“Bad, bad. Pukka renal failure if you continue drinking that free coke you get in office,” he said, changing the subject. “One thing before you leave – eat oats in the morning, six-seven times a week, will be good for your bowel movements. Make payment outside, 500 Rs., and don’t forget – six-seven times, oats, otherwise pukka rectal disorders also, not only renal failure!”

The prognosis of rectal disorders due to lack of oats in my diet was scary. Even scarier was the vision of my slurping mushy and tasteless horse-food each morning and then overexerting my delicate posteriors. As long as I can remember, I’ve hated cereal of any kind – oats, dhalia, kanji and even the more fancy Kelloggs – all of these have been bucketed during childhood in my brain as a poor substitute for a real breakfast, to be made messily by dad when mom was out of town. What kind of breakfast is bland and cold anyway? Real breakfast, best breakfast is idli-dosa, served hot with spicy chutneys and steaming sambar!

I walked back home, deep in thought. Then, in a sudden flash of uncharacteristic resourcefulness and optimism I thought, “Well, there’s got to be something tasty that can be made out of oatmeal!”. The very next day, I experimented with making oatmeal pancakes, you can find the recipe below. I ate the pancakes with a yogurt – banana – honey syrup, and honestly, it was quite edible, and made me feel healthy too!

Prognosis? More oatmeal pancakes for breakfast in the offing…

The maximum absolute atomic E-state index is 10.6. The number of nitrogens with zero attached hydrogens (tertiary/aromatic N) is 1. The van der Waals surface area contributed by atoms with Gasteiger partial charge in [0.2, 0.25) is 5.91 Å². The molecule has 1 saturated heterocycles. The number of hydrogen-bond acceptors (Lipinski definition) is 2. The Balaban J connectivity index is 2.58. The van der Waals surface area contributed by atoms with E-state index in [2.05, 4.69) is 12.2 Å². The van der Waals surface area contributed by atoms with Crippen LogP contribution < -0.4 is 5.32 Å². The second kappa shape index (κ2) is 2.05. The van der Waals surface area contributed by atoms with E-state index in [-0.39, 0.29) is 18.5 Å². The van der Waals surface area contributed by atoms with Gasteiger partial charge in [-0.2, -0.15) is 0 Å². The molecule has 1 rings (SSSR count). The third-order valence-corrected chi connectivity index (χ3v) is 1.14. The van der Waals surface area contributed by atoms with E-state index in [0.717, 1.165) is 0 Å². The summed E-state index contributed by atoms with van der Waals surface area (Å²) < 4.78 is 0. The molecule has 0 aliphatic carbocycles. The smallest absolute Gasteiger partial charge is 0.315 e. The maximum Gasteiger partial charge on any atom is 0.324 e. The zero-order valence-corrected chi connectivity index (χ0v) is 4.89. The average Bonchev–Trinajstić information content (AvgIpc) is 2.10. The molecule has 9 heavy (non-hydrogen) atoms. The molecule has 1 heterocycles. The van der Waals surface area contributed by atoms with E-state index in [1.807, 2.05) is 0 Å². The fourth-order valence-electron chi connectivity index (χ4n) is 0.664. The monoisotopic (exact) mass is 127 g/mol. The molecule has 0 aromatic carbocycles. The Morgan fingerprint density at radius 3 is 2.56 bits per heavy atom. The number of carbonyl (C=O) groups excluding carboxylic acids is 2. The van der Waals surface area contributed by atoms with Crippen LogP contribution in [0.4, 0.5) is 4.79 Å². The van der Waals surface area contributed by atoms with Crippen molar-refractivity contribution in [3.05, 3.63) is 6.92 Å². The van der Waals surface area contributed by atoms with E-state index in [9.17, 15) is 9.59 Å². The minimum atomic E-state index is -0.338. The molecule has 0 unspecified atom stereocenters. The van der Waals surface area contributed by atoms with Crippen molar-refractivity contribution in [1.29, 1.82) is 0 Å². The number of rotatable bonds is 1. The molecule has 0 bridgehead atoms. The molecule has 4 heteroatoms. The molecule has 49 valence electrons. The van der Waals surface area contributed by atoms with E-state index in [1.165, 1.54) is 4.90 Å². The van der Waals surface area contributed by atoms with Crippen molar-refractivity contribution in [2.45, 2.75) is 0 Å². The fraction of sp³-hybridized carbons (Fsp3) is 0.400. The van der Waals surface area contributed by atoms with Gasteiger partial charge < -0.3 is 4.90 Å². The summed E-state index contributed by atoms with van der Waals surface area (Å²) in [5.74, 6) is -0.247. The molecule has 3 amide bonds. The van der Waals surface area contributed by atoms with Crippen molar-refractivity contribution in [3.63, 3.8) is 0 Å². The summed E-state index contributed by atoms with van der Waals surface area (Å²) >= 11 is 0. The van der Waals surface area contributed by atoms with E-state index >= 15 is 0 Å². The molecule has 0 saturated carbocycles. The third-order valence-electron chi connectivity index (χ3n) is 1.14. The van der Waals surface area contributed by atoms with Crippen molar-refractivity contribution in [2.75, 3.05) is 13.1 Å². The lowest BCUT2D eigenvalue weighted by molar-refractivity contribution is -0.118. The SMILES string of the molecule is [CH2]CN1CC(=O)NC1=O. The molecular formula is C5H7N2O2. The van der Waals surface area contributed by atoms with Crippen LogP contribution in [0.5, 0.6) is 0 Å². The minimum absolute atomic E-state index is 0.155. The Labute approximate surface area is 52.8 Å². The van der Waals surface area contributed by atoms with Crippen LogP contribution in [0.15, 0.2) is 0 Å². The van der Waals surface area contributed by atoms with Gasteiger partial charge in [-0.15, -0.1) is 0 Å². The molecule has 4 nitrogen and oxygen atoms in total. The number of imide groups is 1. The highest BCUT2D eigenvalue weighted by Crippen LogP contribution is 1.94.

Oatmeal Pancakes with yoghurt-banana-honey syrup

  • For the pancakes:
  • 1/2 cup flour
  • 1 cup oats
  • 1 egg
  • 4 table spoons milk
  • 1 teaspoon baking powder
  • Some olive oil
  • Salt to taste
  • Directions: Beat the egg, milk and Olive oil together. Stir the other ingredients in a large bowl and mix in the egg/milk/oil mixture. Let stand for 5 minutes. Heat a skillet and make your pancakes!
  • For the syrup: Beat 1/2 cup yoghurt, along with honey. Mix in diced bananas and almonds.
  • Serve: Serve the pancakes with the syrup, and go “Yummy… it’s edible!”

Question: Zaike ka Safar

A few months ago, one of my friends suggested taking an epicurean adventure across India – he referred to it as Zaike ka Safar. Now, we didn’t discuss the spots we’d hit, but somehow I couldn’t get the idea out of my mind and I would keep thinking about the idea every once in a while.

Over time, I have come up some criteria in place for the trip; however, I haven’t yet decided the mouth-watering itinerary! Here’s my criteria… I need your help!

  • The trip should be maximum of 7 days long.
  • It should be a round-trip.
  • You can catch a flight, ride a train or drive
  • There should be something to look forward to each breakfast, lunch, snack time & dinner.

So, what do you think would make the best week-long foodie trip in India? Share your thoughts!

Peeling Garlic

I love using garlic in my cooking – but peeling it is an onerous, odorous task! The smell of the garlic stays on your fingers for a few days, and this can be unappetizing when you are eating laddoos, for instance!  The standard way to quickly peel garlic can be googled – check it out on AllRecipes. However, the last time my mother was in town, she taught me a quick & un-smelly method that I hadn’t seen before:

  1. Toss in the garlic and a few teaspoons of water into a microwave safe bowl.
  2. Microwave for 30 seconds.
  3. Rejoice, for you can easily squeeze the pods of garlic out of their skins!